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Subtle Life-Supporting Energies

Let's first look at the Meaning Behind the Word 'Qi':


The meaning of the word 'Qi' is quite interesting (and so is the structure of Chinese writing/characters in general) because the characters are comprised of different parts (called radicals) which each have their own meaning. For example, the Chinese character for Qi is:  氣 and it is comprised of these characters: 

1. 气 - Air/gas

2. 米 - Rice

What does this say about the meaning of 'Qi'? It implies the steam rising from warm rice. Why is this character used in Qi Gong -  氣功 (Gong = 'Work')? Does it mean 'Working with the steam of Hot Rice!?' Not quite. But it does imply engaging with something that is more subtle or less substantial than solid matter. Not only that, it also implies that the solid 'stuff' is just as important and an integral part of the less substantial 'stuff'. (Interesting note: Chinese Medicine Dietetics is the study of food and their Qi qualities. All foods have Qi which the body extracts for daily function. Different foods have different effects according to the Qi they contribute to the body).

When translated literally, Qi means 'Air'. When doing Qigong practice the practitioner is learning how to work (功) with Qi (氣). Within the context of Qigong, Qi can be figuratively translated as 'Energy' or 'Life Force'. Even the literal translation  (Air) of Qi is relevant to Qigong practice both because it:

1. It implies something subtle/insubstantial

2. Something vital for the sustenance of life

3. It again takes into account both the physical aspects of anatomy/physiology (literal breathing of the lungs) and the more subtle/energetic aspects (Qi/energy moving through the meridians/channels)

All of the above is happening during Qigong practice: One is learning how to work with and sense Qi (subtle energies) and maximise/optimise normal bodily funcions (such as breathing & digestion). The two are interlinked because if you affect the Qi you affect the physical body and if you affect the physical body you affect the Qi. They are not separate entities but rather different aspects of a continuum that ranges from gross to subtle substances that are intertwined and interact as part of a whole living system. How is it possible to know this if Modern Science has not been able to verify the existence of Qi?

1. It Doesn't Actually Matter (In terms of benefiting from the Results of Qigong practice)

2. You Have to Experience Qi for Yourself

Where is the Proof?

Looking at it from the most practical sense, it is not absolutely necessary to prove whether Qi exists or not because the health benefits are clear and have been proven. If one decides that Qi is not the mechanism behind Qigong then Qi terminology at the very least is the language or terminology that is used in Qigong practice in order to communicate what it does. Having said that, the deeper into practice that a Qigong practitioner delves, the more evident and undeniable that the existence of Qi becomes. This can only be proven from the inside out because Qi meekly eludes the probes of modern science yet we can still rely on a very sophisticated form of technology that is often criticised for its lack of objectivity: The built-in sensory equipment of the human being.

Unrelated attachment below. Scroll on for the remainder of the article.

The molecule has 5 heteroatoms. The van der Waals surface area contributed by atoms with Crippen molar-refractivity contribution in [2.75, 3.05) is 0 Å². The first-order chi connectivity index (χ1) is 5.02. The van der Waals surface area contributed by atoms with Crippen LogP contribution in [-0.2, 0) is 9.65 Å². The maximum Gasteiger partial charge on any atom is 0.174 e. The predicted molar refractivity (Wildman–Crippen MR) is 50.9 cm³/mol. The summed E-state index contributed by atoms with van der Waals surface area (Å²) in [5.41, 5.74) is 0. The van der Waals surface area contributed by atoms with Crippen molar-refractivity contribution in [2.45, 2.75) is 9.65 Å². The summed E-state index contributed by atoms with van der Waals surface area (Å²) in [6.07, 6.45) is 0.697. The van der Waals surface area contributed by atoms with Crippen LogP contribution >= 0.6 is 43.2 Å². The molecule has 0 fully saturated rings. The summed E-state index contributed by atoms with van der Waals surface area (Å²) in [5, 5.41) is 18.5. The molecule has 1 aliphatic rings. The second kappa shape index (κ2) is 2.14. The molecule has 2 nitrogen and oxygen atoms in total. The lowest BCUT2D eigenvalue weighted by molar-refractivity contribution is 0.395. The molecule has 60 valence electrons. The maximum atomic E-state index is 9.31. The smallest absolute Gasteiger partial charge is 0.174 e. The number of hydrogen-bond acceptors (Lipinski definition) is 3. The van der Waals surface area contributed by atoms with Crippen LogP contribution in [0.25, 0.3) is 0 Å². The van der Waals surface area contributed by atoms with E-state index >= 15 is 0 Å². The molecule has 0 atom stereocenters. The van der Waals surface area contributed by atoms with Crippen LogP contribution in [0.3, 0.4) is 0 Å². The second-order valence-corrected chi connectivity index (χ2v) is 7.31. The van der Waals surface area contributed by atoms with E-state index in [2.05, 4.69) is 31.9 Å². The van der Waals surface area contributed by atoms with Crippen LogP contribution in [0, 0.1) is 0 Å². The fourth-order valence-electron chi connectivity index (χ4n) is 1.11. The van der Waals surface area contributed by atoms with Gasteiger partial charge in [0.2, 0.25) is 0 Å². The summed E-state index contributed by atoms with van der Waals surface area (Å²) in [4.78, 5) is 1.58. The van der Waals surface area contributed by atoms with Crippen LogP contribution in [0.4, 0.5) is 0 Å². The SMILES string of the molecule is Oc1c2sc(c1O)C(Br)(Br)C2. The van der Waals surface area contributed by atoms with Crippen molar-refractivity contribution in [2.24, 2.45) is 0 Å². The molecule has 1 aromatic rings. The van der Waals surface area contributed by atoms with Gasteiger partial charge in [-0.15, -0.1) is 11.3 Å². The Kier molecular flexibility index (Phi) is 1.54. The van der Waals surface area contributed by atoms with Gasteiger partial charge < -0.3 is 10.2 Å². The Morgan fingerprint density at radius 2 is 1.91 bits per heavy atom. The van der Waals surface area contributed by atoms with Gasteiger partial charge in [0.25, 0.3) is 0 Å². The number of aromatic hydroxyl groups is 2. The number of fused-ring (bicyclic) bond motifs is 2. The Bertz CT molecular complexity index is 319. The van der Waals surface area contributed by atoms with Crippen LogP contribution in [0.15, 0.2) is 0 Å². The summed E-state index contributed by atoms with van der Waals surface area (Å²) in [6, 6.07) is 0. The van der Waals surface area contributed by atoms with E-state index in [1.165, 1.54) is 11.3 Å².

It is not actually the sensory equipment that is the problem, it is the quality of the human mind which distorts the data it receives and also because this sensory apparatus degenerates due to lack of use. Many people are not encouraged or have ever been encouraged to become still and enter a silent state where they can learn to listen to the secret life of Qi thriving inside one's own body and develop their innate sensitivity and sensory abilities. Most commonly, modern people are encouraged to develop their mind, to add to the noise, complexity and accumulate information. This movement is both in the complete opposite direction of developing natural sensitivity because it blocks it out and/or numbs it. This is not implying that we should not learn new things and information or use our mind but the point is that a human being should embrace and develop their natural sensitivity to balance the excessive use of the thinking mind. Feeling and thinking are more powerful when they work together in a balanced way.

How is Qi experienced? 

Normally when one begins to practice Qigong it takes some time to develop sensations. Usually, first there are more physical/bodily sensations such as tingling, heat and pressure and/or increased awareness/connection with one's body. With dedicated practice carefully following the instructions given by an experienced teacher and patience, sensations begin to change and develop further. Once that happens, one can find out for themselves, from direct experience: What is Qi? is it real? How does it affect my life? How can I influence Qi and my quality of life once I have developed Qi sensitivity? At the end of the day words are just words. 'Qi' is just a word to describe the presence of something far more Alive and complex. Something inherent about the mechanisms by which living systems such as the human body function and thrive which can be observed and  influenced with Qigong practice which brings about Real Life-changing results to one's Life.


We, at Daode Qigong invite you to find out for yourself!

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